RePlanet closes redemption recycling centers throughout California, leaving cities without adequate services

By Cari Hachmann

This month signaled the closure of several hundred redemption recycling centers throughout California, leaving residents and businesses who relied on the centers without services. Now more than ever, people may need to start rethinking how and what they recycle, especially when it comes to plastic.

California’s largest redemption recycling operator—rePlanet—has shut down its remaining 284 locations and laid off 750 employees, including its San Clemente, Dana Point and San Juan Capistrano operations.

RePlanet announced the news on August 7, citing in a press release that the company closed due to the continued reduction in state fees, the depressed pricing of recycled aluminum and Polyethylene terephthalate (PET) plastic, and the rise of operating costs resulting from minimum-wage increases and required health and workers compensation insurance.

“The Company has concluded that operation of recycling centers and supporting operations is no longer sustainable,” rePlanet said in its press release.

RePlanet, California’s largest redemption recycling operator, has closed all of its locations in San Clemente and throughout the state. Photo: Cari Hachmann
RePlanet, California’s largest redemption recycling operator, has closed all of its locations in San Clemente and throughout the state. Photo: Cari Hachmann

RePlanet emphasized that it was with great sadness that it will be closing, recommending that people contact their state legislator to advocate for better recycling initiatives and improved legislation.

Established in 1984, rePlanet, which accepts California Redemption Value (CRV) bottles and cans, operated as many 600 redemption centers in the state of California during peak operations.

It closed 191 recycling centers in 2016 and laid off 300 employees, according to Recycling Today, a news and information magazine and website for recycling professionals.

According to Consumer Watchdog, a nonprofit organization that studies California’s recycling industry, about 40% of redemption centers have closed in the past five years. The closures have resulted in consumers getting back only about half of their nickel and dime deposits on bottles and cans, according to the organization.

Impact on San Clemente

RePlanet’s closures in San Clemente included centers at 993 Avenida Pico on the west side of Office Depot, behind the Albertsons at 804 E. Avenida Pico and behind the Ralphs at 638 Camino De Los Mares.

Danna McIntosh, environmental services coordinator for the city of San Clemente, said the closures have created a problem in South Orange County, leaving many consumers with limited options to receive funds on their CRV bottles and cans.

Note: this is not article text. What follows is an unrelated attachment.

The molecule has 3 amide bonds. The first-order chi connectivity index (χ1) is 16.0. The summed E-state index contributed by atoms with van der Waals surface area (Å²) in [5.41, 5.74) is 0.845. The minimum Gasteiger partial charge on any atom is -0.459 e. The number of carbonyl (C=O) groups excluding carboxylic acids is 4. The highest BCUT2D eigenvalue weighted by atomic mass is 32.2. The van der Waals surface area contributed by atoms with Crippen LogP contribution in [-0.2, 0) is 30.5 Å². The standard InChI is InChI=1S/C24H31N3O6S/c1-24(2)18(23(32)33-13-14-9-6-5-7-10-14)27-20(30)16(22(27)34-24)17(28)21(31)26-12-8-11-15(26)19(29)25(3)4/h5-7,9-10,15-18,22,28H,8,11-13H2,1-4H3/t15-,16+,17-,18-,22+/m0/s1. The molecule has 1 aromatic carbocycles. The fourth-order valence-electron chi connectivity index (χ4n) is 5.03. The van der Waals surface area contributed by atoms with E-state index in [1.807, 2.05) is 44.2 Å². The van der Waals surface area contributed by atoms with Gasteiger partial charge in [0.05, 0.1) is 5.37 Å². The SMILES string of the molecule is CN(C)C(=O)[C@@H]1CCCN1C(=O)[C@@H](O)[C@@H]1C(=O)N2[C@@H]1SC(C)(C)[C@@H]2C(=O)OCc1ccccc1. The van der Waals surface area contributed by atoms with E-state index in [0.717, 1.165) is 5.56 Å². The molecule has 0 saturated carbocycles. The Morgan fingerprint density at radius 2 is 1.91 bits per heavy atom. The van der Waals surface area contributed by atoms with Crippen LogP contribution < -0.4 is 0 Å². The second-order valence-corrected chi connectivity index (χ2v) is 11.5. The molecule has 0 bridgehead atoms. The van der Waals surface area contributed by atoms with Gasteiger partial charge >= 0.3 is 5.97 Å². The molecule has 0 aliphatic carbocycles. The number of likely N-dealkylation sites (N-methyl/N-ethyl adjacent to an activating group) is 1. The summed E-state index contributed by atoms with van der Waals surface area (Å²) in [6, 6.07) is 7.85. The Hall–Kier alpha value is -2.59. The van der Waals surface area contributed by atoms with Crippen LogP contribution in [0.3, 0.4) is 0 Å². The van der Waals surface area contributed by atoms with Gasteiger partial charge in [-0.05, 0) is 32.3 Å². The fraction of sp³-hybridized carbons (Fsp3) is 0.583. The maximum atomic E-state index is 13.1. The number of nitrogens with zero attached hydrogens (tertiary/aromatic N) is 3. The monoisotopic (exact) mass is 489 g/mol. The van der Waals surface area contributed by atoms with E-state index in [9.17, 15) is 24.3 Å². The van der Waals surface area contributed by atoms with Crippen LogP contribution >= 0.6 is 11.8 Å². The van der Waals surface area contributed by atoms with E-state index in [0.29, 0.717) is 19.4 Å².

“Consumers who want to redeem their CRV bottles and cans must now travel to other cities to do so, which is very inconvenient,” said McIntosh.

In 2018, San Clemente’s three rePlanet recycling centers diverted 1,444.36 tons of materials from reaching the landfill. The breakdown of materials included approximately 195,000 pounds of aluminum, 2,109,000 pounds of glass (mixed, amber, flint and green), 450,000 pounds of (PET) #1 plastic, 134,000 pounds of (HDPE) #2 plastic, 804 pounds of other plastic and 385 pounds of bimetal, the city reports.

In an area stretching from Lake Forest to San Clemente, there is now only one recycling center to serve all of South Orange County, according to city staff.

In response to the flood of phone calls of people asking where they can take their recyclables for redemption, the city’s staff said they’ve been directing the public to the State Division of Recycling (CalRecycle), so people can find their nearest recycling locations.

Type in your zip code on CalReycle’s website, calreycle.ca.gov, to find your nearest recycling center. For questions, call 916.324.8598. For complaints about retailers or recycling centers, call 1-800-RECYCLE.

A San Clemente resident brings a car full of bottles and cans to recycle at rePlanet’s redemption center behind Ralphs on Camino de Los Mares, only to learn the site has been permanently closed. Photo: Cari Hachmann
A San Clemente resident brings a car full of bottles and cans to recycle at rePlanet’s redemption center behind Ralphs on Camino de Los Mares, only to learn the site has been permanently closed. Photo: Cari Hachmann

Business Affected by Closures

Many local stores and retailers that sell CRV bottles and cans relied on the rePlanet recycling centers to redeem the materials.

“Current retailers are not equipped to handle the demand of redeeming the quantity of materials that the public will bring to them for redemption,” said McIntosh.